Notes on my Encaustic Process
I am an Encaustic painter; I paint with beeswax and fire. Encaustic is a natural evolving artform. One must treasure the imperfection. There will always be ripples, bubbles and marks from scraping as that is the nature of melted beeswax.
For some artists, a glass-smooth surface is the holy grail, which is nearly impossible to achieve, and what I aspire to. Other encaustic artists achieve a rough and textured surface by painting with warm beeswax that is the consistency of butter, then lightly fusing without melting. Both methods are beautiful, each in its own way. As you continue to discover this ancient medium and the methods of other gifted encaustic artists, you will see the imperfections in your encaustic painting and treasure each mark and bubble.
I endeavor to stay “true to form.” Nothing is hidden in my work. To achieve a near glass-smooth finish requires extra prep and multiple days in the studio.
I recognize the importance of the materials I use in my work and source the highest quality, all- natural materials and elements: birch wood, purified beeswax, fir tree sap called damar resin, earth pigments, and gilder’s paste wax.
Preparing the Birch Panel
The birch panels, sourced in Quebec, are made from the highest-grade birch wood. My focus on the craft of preparing the panels is key to the outcome of my finished work. It does two things: The white gesso surface creates a light reflective background that comes through the final painting, and the gesso seals the wood from leaching oil, helping to eliminate some of the “bubbles” that are inevitable.
Prepping the birch panels requires several additional days in the studio. Before the painting begins, I mask, gesso, sand, then paint clear encaustic medium – up to 3 coats – and fuse with heat. I am confident my paintings are archival. This attention to detail has become signature to my style that creates a consistent finish and feel to my work. Though this process is concealed, it makes a difference not only to me but also to the final result, and it adds to the value of the work.
Creating the Palette
Creating the palette underlies how the painting will turn out. My palette is characteristic of my artwork; it is my signature. My use of a limited and minimal palette, which is 3 to 5 colors in a painting, creates a sublime harmony that is recognizable as “peace” in my art. I am drawn to all shades of white, the neutral earth-tone colors found in nature, and the blues, greens and teals of water. Establishing the palette before I begin painting, and then not deviating from it, is especially critical for commission work.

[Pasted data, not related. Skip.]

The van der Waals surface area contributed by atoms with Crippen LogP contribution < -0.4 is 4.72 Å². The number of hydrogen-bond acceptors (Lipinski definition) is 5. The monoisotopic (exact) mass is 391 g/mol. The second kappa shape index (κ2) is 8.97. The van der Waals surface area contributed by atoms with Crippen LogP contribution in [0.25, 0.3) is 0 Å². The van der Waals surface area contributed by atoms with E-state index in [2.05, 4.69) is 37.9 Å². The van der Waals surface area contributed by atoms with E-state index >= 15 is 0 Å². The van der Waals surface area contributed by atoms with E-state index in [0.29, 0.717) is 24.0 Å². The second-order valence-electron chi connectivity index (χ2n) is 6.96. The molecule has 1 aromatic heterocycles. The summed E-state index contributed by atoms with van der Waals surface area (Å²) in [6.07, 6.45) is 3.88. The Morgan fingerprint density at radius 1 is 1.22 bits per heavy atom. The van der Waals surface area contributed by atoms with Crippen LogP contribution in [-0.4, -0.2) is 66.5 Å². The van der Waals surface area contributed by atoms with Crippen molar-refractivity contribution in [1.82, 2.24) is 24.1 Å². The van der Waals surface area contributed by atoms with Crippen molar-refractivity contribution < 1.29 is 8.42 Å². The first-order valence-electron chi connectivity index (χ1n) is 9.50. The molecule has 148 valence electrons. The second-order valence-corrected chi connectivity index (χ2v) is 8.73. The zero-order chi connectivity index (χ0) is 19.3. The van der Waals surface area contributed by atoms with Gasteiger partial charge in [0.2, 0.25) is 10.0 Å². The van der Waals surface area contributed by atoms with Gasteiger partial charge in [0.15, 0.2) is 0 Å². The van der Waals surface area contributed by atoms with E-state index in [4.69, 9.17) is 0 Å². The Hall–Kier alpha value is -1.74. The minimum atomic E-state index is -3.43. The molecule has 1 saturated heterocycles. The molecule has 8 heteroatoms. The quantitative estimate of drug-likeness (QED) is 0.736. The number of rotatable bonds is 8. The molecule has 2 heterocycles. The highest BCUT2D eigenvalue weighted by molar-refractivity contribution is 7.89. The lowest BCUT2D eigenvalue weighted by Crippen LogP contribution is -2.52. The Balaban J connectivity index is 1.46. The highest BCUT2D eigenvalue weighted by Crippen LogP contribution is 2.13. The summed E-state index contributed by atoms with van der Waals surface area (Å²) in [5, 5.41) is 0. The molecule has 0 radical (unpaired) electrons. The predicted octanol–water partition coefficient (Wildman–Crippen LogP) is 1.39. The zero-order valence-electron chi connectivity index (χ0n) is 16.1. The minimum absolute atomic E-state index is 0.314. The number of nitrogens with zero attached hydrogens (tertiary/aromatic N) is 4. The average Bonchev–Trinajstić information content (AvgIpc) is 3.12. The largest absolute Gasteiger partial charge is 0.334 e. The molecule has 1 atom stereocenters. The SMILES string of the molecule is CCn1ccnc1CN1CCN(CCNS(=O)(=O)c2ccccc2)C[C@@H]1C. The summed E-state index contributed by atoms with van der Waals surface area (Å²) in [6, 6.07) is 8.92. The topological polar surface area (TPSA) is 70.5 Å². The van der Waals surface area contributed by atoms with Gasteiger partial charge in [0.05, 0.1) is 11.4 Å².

Now it is time for me to step out of the way and let Spirit and inspiration guide me. I have an idea of what collection this work will belong to, which includes Water in Motion, A Clearing for Silence, Wash, Hikaru, Lay of the Land, and Sanctum Strata, and I have the color palette created. The wax is molten and with brush in hand, I begin.
Sides, Back and Certificate of Authenticity
Rarely does anyone talk about the back and sides of the painting. To me, it speaks to the impeccability and reverence I infuse in each work … along with the love. I finish the edges with multiple layers of Gilder’s past wax. The edges are hand rubbed with up to 5 applications of tinted wax to complement the painting. Hand rubbed paste wax reveals a luster and translucency unique to a hand-polished finish. Even with my best attempt to mask the sides so that beeswax doesn’t drip on the wood, there are always drips, even with sanding, that add to the testimony of its original creation.
I also try to keep the backs of the paintings as clean as possible, free from fingerprints and wax. To me, the clean back of the painting shows a reverence for every step of the process and a respect for your home and what you place on your walls.
Attached to the back of the painting is the signed and dated Certificate of Authenticity. Enclosed with each painting is a folio with the Certificate of Authenticity, purchase information, and other miscellany that helps create the story of your painting and serves as a reference for your files.
Thank you for letting me share my creative process in the studio with you; it is the unseen practice that creates the whole.